Bolstered by Bwipo’s never-say-die attitude, Liquid managed to make their way to the finals - though not without some bumps along the way. Although their semifinal scoreline against Dignitas may have been 3-1, it was the Bwipo show through and through. For the first three games, Bjergsen was stuck in lane, unable to contribute until the games’ ending stages. He may have put together a stunning performance in game four - but it was on Zilean, the comfort pick that seemingly on succeeds in NA.
The old discourse became new again: Bjergsen was too passive, and could only win if the enemy wasn’t capable of punishing his Zilean. If anyone was going to punish this pick in lane, it would be jojo - and for most analysts, it seemed like an Evil Geniuses win was in the books.
Then Team Liquid 3-0’d them.
— The Carry Undying
As the 3-1 against Dignitas shows, the set record shows little of what the series means - for Liquid or Bjergsen. Better to take a look at Bjergsen’s Lock-In stats and see what we can find there.
Bjergsen boasted an incredible 15.6 KDA throughout Lock-In, more than double that of the next player with more than one game played: his teammate, Santorin. Bjergsen owes that stat to his absurdly low deaths - just 8 in 13 games, with 7 deathless games to his name. He broke above that 500 damage per minute mark that had vexed him for multiple seasons, even if just barely, and was third in damage per minute across all midlaners. By all accounts, Bjergsen had a tremendous Lock-In tournament, especially considering his continuing recovery from COVID and nascent return to professional League of Legends.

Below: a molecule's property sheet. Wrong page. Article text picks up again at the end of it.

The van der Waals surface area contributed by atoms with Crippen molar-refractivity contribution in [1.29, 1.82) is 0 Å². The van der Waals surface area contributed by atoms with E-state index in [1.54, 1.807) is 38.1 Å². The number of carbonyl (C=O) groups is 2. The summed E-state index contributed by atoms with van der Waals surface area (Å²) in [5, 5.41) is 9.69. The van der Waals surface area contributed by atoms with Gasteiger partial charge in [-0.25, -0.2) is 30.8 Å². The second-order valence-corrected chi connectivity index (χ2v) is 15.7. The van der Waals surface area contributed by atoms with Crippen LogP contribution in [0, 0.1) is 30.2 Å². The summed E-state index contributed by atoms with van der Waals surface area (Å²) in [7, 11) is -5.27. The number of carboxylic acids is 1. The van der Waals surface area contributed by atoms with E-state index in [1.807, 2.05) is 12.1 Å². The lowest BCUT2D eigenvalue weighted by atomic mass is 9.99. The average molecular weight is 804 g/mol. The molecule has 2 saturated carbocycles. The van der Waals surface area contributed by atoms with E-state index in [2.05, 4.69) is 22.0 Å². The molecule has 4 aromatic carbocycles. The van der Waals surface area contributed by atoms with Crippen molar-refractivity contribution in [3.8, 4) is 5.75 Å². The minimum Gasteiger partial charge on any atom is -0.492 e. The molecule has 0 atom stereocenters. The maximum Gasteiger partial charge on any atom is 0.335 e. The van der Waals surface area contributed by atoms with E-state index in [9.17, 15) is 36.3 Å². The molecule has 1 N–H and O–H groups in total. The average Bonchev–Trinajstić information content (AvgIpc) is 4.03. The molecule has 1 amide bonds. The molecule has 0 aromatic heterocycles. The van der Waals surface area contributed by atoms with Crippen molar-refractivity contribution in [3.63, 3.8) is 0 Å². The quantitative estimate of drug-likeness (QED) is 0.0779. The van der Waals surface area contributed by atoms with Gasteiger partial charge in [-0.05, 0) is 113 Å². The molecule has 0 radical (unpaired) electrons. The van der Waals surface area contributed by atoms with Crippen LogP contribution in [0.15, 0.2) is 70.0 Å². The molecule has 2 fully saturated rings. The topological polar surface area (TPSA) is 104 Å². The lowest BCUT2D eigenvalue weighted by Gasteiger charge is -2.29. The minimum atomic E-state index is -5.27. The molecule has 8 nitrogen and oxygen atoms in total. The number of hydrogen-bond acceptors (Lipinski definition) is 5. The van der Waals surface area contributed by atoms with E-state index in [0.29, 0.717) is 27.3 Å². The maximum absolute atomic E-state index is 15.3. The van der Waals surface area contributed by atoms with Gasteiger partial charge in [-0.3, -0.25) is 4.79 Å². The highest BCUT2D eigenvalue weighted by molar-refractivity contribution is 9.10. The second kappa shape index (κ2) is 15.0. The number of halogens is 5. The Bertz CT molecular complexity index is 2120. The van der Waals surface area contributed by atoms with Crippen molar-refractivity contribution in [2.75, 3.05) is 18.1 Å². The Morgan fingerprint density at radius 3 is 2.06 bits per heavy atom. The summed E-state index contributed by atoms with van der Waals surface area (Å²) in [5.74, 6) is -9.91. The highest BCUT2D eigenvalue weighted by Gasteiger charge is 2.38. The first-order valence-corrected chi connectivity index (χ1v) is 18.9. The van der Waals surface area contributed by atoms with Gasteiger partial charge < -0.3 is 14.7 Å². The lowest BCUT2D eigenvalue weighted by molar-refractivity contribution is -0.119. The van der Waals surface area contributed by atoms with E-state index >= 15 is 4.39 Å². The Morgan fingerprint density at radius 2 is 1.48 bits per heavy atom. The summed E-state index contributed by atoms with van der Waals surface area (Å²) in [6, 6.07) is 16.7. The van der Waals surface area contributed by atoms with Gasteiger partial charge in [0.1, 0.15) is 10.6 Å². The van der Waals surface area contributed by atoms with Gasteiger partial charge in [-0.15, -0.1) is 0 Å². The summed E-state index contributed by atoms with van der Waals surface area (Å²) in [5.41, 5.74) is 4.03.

Whether his passivity stemmed from COVID recovery or a reacclimation to competitive play or something else entirely, Bjergsen seemed to have shrugged it off by finals. He kicked off the series by stealing a Twisted Fate ult with Sylas and porting to the bot lane for first blood. From there, he managed to consistently sow disruption in teamfights, playing just on the razor’s edge of death and picking up a back-breaking Quadra Kill in the process. He might have fallen short of the Sylas highlight reel in game 2 but he did his job - nullifying jojopyun’s Twisted Fate and creating space for Hans Sama to do what he does best: Melt the opposing team.
To nail the series shut, Bjergsen did what he does best: He scaled on Zilean. With a juiced-up Jinx on their side and a Lulu to boot, Team Liquid turned around game 3, picked up their second consecutive Lock-In trophy, and Bjergsen earned yet another Finals MVP.
Whether he was the correct pick is up to you - there are arguments to be made for Santorin, for Hans Sama - but it’s hard to argue with the caliber Bjergsen rediscovers in all of his finals. Bjergsen not only stepped up his play, he managed to perform on drastically different champions, showing up on both Zilean and Sylas.